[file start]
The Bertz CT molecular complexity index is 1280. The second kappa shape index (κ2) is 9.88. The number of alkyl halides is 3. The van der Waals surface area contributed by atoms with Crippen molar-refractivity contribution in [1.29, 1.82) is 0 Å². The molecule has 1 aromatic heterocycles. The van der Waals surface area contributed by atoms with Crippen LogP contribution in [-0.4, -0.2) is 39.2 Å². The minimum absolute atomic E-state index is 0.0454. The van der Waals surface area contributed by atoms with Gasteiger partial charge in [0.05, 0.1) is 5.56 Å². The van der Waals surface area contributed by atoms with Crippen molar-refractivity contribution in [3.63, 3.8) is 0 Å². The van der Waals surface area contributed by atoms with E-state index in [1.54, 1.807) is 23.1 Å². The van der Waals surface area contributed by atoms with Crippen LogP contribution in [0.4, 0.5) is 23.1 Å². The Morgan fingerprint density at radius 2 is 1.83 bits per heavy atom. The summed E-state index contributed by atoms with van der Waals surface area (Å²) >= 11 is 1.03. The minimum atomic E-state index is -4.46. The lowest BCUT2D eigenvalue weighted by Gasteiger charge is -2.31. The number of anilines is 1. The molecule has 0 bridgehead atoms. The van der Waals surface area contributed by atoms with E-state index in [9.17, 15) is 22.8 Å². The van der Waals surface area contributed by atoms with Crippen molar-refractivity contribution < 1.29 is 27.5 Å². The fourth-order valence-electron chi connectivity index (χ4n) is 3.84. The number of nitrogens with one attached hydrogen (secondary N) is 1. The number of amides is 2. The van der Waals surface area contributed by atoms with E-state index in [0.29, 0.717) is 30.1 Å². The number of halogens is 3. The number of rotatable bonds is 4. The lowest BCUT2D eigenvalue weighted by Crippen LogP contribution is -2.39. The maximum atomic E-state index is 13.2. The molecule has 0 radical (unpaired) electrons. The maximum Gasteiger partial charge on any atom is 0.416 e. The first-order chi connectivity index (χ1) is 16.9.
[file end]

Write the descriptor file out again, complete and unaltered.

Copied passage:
The Bertz CT molecular complexity index is 1280. The second kappa shape index (κ2) is 9.88. The number of alkyl halides is 3. The van der Waals surface area contributed by atoms with Crippen molar-refractivity contribution in [1.29, 1.82) is 0 Å². The molecule has 1 aromatic heterocycles. The van der Waals surface area contributed by atoms with Crippen LogP contribution in [-0.4, -0.2) is 39.2 Å². The minimum absolute atomic E-state index is 0.0454. The van der Waals surface area contributed by atoms with Gasteiger partial charge in [0.05, 0.1) is 5.56 Å². The van der Waals surface area contributed by atoms with Crippen molar-refractivity contribution in [3.63, 3.8) is 0 Å². The van der Waals surface area contributed by atoms with E-state index in [1.54, 1.807) is 23.1 Å². The van der Waals surface area contributed by atoms with Crippen LogP contribution in [0.4, 0.5) is 23.1 Å². The Morgan fingerprint density at radius 2 is 1.83 bits per heavy atom. The summed E-state index contributed by atoms with van der Waals surface area (Å²) >= 11 is 1.03. The minimum atomic E-state index is -4.46. The lowest BCUT2D eigenvalue weighted by Gasteiger charge is -2.31. The number of anilines is 1. The molecule has 0 bridgehead atoms. The van der Waals surface area contributed by atoms with E-state index in [9.17, 15) is 22.8 Å². The van der Waals surface area contributed by atoms with Crippen molar-refractivity contribution < 1.29 is 27.5 Å². The fourth-order valence-electron chi connectivity index (χ4n) is 3.84. The number of nitrogens with one attached hydrogen (secondary N) is 1. The number of amides is 2. The van der Waals surface area contributed by atoms with E-state index in [0.29, 0.717) is 30.1 Å². The number of halogens is 3. The number of rotatable bonds is 4. The lowest BCUT2D eigenvalue weighted by Crippen LogP contribution is -2.39. The maximum atomic E-state index is 13.2. The molecule has 0 radical (unpaired) electrons. The maximum Gasteiger partial charge on any atom is 0.416 e. The first-order chi connectivity index (χ1) is 16.9.